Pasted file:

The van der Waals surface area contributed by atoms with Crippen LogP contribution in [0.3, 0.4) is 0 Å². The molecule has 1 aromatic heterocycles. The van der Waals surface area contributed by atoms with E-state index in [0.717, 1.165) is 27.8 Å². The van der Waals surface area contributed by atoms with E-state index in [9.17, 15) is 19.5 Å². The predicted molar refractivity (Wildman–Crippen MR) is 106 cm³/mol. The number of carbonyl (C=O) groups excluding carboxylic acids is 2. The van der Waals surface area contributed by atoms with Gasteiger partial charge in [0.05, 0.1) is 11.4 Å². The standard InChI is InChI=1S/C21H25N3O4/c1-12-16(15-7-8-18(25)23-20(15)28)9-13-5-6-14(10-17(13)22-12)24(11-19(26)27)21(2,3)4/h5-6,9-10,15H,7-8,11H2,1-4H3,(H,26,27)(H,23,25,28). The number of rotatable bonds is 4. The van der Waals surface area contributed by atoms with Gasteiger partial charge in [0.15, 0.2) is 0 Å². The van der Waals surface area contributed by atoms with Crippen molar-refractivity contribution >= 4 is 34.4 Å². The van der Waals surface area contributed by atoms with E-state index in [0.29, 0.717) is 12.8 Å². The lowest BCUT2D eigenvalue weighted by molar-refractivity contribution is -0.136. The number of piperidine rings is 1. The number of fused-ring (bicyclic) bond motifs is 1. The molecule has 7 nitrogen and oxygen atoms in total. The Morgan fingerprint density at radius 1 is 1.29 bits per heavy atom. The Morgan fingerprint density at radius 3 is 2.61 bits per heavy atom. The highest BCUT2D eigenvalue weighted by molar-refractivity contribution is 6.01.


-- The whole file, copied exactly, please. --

The van der Waals surface area contributed by atoms with Crippen LogP contribution in [0.3, 0.4) is 0 Å². The molecule has 1 aromatic heterocycles. The van der Waals surface area contributed by atoms with E-state index in [0.717, 1.165) is 27.8 Å². The van der Waals surface area contributed by atoms with E-state index in [9.17, 15) is 19.5 Å². The predicted molar refractivity (Wildman–Crippen MR) is 106 cm³/mol. The number of carbonyl (C=O) groups excluding carboxylic acids is 2. The van der Waals surface area contributed by atoms with Gasteiger partial charge in [0.05, 0.1) is 11.4 Å². The standard InChI is InChI=1S/C21H25N3O4/c1-12-16(15-7-8-18(25)23-20(15)28)9-13-5-6-14(10-17(13)22-12)24(11-19(26)27)21(2,3)4/h5-6,9-10,15H,7-8,11H2,1-4H3,(H,26,27)(H,23,25,28). The number of rotatable bonds is 4. The van der Waals surface area contributed by atoms with Gasteiger partial charge in [0.15, 0.2) is 0 Å². The van der Waals surface area contributed by atoms with Crippen molar-refractivity contribution >= 4 is 34.4 Å². The van der Waals surface area contributed by atoms with E-state index in [0.29, 0.717) is 12.8 Å². The lowest BCUT2D eigenvalue weighted by molar-refractivity contribution is -0.136. The number of piperidine rings is 1. The number of fused-ring (bicyclic) bond motifs is 1. The molecule has 7 nitrogen and oxygen atoms in total. The Morgan fingerprint density at radius 1 is 1.29 bits per heavy atom. The Morgan fingerprint density at radius 3 is 2.61 bits per heavy atom. The highest BCUT2D eigenvalue weighted by molar-refractivity contribution is 6.01.